The Sarayaku people, after waiting patiently for nine years, have welcomed with open arms a decision by the Inter-American Court of Human Rights. The court has declared that Ecuador is responsible under international law for the violation of Sarayaku's rights to prior consultation, communal property, life, judicial protection, and other important rights. The Sarayaku say they will now closely monitor Ecuador's compliance with the sentence and ensure that indigenous peoples' territories be respected in the face of damaging extractive industries such as oil drilling.

Newly announced plans by China's central government for the "resettlement" of the last remaining nomads have sparked protests in Inner Mongolia, with traditional Mongol herders accusing authorities of the illegal expropriation of grazing lands for development projects. At least four protests by Mongol herders have been reported over the last month.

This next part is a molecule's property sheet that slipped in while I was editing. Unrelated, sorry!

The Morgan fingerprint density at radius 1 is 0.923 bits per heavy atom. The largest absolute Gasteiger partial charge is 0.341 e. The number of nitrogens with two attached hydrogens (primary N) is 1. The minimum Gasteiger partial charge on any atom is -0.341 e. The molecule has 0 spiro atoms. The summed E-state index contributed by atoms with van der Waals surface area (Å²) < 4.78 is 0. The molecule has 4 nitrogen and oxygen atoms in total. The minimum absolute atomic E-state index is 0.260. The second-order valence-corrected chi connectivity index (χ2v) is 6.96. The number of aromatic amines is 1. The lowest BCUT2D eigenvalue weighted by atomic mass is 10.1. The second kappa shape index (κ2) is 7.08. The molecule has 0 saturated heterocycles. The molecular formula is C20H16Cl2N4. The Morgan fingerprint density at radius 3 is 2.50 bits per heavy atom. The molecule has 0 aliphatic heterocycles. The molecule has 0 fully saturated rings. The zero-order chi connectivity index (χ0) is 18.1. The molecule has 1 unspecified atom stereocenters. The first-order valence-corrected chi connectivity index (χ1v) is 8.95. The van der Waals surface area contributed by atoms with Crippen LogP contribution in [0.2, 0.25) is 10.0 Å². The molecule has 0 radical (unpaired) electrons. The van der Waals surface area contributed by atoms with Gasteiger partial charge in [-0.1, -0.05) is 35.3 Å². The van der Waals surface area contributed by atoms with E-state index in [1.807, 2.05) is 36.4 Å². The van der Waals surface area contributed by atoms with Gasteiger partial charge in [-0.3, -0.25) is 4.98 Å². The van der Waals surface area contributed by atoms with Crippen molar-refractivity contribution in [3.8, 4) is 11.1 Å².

The regional government of the Altai Republic reviewed and passed a new decree to protect sacred sites from being wrongfully damaged or destroyed. "Essentially, through this decree, the governor of the Altai Republic is instructing local authorities to make laws to protect these sacred sites which are being threatened by the construction of a gas pipeline by the Russia’s natural gas company Gazprom," says Cultural Survival. "The pipeline across the Ukok Plateau has been called a 'moral violence against people,' by Urmat Knyazev, a deputy in the Altai republic’s legislative assembly."